Pakistan's former president appeared on CNN's "Anderson Cooper 360°" on Monday evening, offering a curious, if not contradictory account of his views on Osama bin Laden's whereabouts in recent years. A key ally in the U.S. war on terror until his ouster in 2008, Musharraf said he’d always known that bin Laden was in either Afghanistan or Pakistan. That remark drew protests from host Anderson Cooper who insisted that Musharraf always denied that his country was harboring the terrorist.
“Anyone who said (bin Laden’s) in Pakistan also didn't have the intelligence (to prove it)," Musharraf said. “(Bin Laden being in Pakistan) was not based on any intelligence. It was guesswork."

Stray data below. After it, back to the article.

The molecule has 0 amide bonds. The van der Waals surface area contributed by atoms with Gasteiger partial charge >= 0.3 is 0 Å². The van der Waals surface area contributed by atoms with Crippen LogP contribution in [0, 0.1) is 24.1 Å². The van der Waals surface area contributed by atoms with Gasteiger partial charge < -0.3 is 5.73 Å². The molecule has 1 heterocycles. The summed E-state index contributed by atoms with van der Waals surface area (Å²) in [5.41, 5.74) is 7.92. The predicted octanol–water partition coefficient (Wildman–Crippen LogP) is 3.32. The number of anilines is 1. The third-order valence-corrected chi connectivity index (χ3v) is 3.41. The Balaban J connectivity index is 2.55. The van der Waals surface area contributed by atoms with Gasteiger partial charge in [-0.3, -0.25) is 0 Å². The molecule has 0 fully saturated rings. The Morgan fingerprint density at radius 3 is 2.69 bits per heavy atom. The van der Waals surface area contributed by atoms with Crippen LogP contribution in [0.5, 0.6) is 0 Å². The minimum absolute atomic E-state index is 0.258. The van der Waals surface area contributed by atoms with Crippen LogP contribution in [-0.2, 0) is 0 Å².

Musharraf then blamed intelligence sources for the fact that bin Laden was in an urban area, so close to the Pakistan Military Academy and the capital of Islamabad – not in an Afghan cave, as many had speculated. Second-guessing Pakistan’s cooperation in the war on terror only destroys trust between Pakistan and the U.S., he said.
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